Wheeler County was established on February 17, 1899. Formed from parts of Grant, Gilliam, and Crook Counties, there have been no boundary changes since its creation. The county shares boundaries with Gilliam and Morrow Counties to the north, Wasco and Jefferson to the west, Crook to the south, and Grant to the east. The county was named for Henry Wheeler, who operated the first stage line through the county. The area of the county is 1,713 square miles.
The county seat is located in the city of Fossil. The town's name was derived from the first postmaster's discovery of fossil remains on his land in 1876. Fossil was designated the temporary county seat when the county was created. In 1900 there was an election to determine the permanent county seat. Spray, Twickenham and Fossil were the aspirants with Fossil winning the election. The current courthouse was built in 1902.
Wheeler County's government consists of a county court made up of a county judge and two commissioners. The county judge retains judicial authority for probate and juvenile proceedings. Other county officers include assessor, district attorney, justices of the peace, clerk, sheriff-emergency services director, treasurer, and surveyor.
Wheeler County's 2000 population was 1547. This represented an increase of 10.82% over 1990. Still, it is considerably lower than the peak population of 3,313 occurring in 1950.
The terrain of the county varies widely from sagebrush, juniper, and rim rock to thick stands of pine and fir. Portions of two national forests lie within its boundaries with forest lands covering nearly one third of the county. The area is known as an outstanding depository of prehistoric fossils. Principal industries are agriculture, livestock, and lumber.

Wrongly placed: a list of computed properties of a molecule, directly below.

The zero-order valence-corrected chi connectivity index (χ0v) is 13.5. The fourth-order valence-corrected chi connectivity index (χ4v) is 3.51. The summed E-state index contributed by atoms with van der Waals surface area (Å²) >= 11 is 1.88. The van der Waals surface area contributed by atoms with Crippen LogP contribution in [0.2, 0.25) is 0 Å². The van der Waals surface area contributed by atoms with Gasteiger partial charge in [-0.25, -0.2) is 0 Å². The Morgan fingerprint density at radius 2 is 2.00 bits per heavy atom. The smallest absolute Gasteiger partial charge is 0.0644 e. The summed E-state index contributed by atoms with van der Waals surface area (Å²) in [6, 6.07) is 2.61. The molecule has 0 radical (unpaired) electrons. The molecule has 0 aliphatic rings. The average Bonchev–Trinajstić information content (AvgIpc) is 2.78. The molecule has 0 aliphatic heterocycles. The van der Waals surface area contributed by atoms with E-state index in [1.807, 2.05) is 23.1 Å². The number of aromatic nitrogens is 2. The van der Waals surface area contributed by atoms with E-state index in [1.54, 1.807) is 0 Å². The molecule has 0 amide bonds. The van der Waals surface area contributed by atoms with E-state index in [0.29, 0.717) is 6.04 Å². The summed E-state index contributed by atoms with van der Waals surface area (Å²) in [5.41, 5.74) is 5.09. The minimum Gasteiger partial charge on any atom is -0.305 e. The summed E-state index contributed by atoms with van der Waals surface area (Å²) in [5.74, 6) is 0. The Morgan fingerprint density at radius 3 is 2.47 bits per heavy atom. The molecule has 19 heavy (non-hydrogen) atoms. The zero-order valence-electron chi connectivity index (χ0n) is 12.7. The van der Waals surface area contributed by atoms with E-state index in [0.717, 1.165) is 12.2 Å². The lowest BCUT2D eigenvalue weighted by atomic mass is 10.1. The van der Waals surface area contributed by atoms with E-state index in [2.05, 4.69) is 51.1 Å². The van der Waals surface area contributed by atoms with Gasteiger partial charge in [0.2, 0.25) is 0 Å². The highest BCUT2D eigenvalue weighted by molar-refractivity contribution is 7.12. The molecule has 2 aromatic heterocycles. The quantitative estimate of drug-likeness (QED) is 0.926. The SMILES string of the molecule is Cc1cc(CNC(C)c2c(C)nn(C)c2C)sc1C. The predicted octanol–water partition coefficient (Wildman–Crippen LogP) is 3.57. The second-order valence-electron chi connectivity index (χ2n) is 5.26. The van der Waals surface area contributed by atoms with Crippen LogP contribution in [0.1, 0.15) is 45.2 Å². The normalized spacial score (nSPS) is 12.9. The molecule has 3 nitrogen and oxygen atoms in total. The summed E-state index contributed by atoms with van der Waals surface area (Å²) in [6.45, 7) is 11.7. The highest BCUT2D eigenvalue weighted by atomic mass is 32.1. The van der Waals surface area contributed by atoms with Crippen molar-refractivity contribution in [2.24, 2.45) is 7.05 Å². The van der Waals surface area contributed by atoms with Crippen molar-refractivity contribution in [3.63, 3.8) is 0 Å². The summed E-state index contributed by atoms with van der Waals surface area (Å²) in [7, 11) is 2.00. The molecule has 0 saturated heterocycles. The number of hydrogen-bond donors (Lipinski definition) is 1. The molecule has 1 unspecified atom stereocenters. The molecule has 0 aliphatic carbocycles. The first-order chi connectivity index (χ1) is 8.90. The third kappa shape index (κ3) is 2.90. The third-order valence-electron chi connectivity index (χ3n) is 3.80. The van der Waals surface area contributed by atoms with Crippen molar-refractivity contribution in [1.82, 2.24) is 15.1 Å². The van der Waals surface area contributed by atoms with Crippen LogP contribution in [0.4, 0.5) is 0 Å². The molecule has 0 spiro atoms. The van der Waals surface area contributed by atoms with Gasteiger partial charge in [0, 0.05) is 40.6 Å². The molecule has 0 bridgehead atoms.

Did You Know?
Wheeler County is internationally known for its fossils. With even the name of the county seat (Fossil) getting into the act, its history is rich with geology and archaeology. The John Day Fossil Beds National Monument preserves the best sites within Wheeler County at the Clarno and Painted Hills units.
The cliffs of the Palisades at the Clarno Unit, now part of a near desert environment, were formed by volcanic mud flows 44 million years ago that preserved countless plant and animal fossils. At that time, the near tropical environment got about 100 inches of rain a year and was home to crocodile- and rhinoceros-like creatures. Visitors can hike along an interpretive trail and see numerous examples of fossils embedded in the rocks at the base of the Palisades.